Friday, December 7, 2012
7 Steps to Forgiveness
We all encounter people who cross us or bring us harm in our work lives, our personal lives and throughout societies. They may even be the very people for whom we now are caring for in their advanced age or diminished state. And if we can't forgive them for what they've done, we should forgive them for what they continue to do. Chronic “unforgiveness” has been linked to numerous health issues – including obesity, substance abuse, depression and anxiety. That’s why it’s important to learn to forgive, not for the people who hurt or offended you but for yourself.
“Forgiveness is a choice. It’s an act of your own free will,” Adams, who is Dean of Student Services at Sierra College, told the crowd gathered at the Hilton in Mission Bay. “It is an act of emotional release that brings some level of closure and peace. It also is a process – it doesn’t happen right away.”
"People who have a hard time forgiving others have a hard time forgiving themselves,” she said. It’s important to understand that to truly forgive does not mean you forget or condone what someone did. You don’t even have to try and like that person again. You are merely deciding you no longer want to spend any more energy on the issue.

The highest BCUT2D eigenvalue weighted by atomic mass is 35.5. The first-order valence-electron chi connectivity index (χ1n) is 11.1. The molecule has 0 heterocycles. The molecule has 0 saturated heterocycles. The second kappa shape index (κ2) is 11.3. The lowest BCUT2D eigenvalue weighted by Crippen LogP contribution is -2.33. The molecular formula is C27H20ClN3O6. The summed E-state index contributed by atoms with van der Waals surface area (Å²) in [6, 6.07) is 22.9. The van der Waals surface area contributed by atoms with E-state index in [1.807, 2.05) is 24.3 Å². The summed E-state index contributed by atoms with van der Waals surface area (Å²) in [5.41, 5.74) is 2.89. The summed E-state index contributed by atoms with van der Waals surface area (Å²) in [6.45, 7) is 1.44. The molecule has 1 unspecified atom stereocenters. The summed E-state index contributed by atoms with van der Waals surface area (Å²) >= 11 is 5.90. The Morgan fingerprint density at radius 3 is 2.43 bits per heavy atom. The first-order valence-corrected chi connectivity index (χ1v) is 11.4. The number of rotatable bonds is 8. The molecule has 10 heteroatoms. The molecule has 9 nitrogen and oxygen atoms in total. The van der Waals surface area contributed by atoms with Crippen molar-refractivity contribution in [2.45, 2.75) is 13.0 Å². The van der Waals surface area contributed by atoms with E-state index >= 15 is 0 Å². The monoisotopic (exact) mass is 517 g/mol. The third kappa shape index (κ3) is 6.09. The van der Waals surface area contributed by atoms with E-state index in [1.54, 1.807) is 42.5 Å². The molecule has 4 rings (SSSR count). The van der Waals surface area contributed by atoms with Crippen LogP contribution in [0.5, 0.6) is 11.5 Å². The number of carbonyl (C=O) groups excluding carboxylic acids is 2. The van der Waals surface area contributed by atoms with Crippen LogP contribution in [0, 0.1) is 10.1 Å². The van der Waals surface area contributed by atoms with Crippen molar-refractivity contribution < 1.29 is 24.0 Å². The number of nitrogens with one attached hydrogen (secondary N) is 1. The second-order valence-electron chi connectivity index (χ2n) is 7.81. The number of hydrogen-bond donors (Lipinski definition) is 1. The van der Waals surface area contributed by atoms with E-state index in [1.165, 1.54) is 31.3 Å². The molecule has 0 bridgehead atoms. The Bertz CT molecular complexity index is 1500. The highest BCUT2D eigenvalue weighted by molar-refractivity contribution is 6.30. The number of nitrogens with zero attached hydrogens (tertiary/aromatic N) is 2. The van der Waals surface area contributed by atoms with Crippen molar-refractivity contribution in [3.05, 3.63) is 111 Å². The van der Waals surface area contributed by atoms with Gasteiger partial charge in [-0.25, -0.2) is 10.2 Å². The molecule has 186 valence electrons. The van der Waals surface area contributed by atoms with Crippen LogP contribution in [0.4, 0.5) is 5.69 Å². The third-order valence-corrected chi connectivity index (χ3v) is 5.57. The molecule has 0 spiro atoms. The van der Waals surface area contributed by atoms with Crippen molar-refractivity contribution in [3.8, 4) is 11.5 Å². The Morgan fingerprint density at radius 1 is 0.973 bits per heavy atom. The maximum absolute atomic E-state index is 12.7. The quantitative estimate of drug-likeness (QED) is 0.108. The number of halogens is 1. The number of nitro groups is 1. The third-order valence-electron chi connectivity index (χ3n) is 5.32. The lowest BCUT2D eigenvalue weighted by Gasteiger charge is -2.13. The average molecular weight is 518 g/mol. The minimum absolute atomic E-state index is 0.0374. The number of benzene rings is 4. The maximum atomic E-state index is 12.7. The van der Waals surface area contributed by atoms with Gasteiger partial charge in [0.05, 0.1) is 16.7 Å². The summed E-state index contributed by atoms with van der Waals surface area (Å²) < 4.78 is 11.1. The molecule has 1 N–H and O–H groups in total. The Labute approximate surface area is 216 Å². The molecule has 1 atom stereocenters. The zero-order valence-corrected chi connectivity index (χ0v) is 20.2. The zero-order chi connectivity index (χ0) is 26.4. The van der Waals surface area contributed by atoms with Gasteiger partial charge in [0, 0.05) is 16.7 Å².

Forgiveness also doesn’t mean instant relief; the anger can dissipate over time and you’ll know you’ve truly forgiven someone when you have no need to bring them harm in anyway.
Here are 7 steps Adams outlined to reach a full state of forgiveness:
1. Acknowledge that forgiveness is a choice. The single most important issue we will settle in our lives is whether or not we will choose to forgive.
2. Be willing to embrace a new normal. Some of us become consumed with revenge and reshape our lives and goals because of it; letting it go can open up other opportunities.
3. Empathize with your offender. Many of us are capability of the same kind of cruelty on a different scale. Understanding where someone’s anger or hate may come from is important.
4. Forgive yourself, if necessary. Self-blame, especially when it comes to chronic abuse, is common.
5. Chose not to keep a record of wrongs. Doing so only makes it more difficult to let it go. If you constantly catalog and resurrect all of the insults, slights or assaults, you will never lead a full life.
6. See the offense as an opportunity for personal growth. Your creativity will improve, as will your mental health.
7. See you God in your offender. Everyone starts off as an infant with no malevolence but have something happen to them at some point in their lives. Most abusers and bullies have been abused and bullied themselves. It can be important to recognize they weren't born this way.
Adams ended her presentation by reminding us that “truly healthy people” get back to being centered sooner.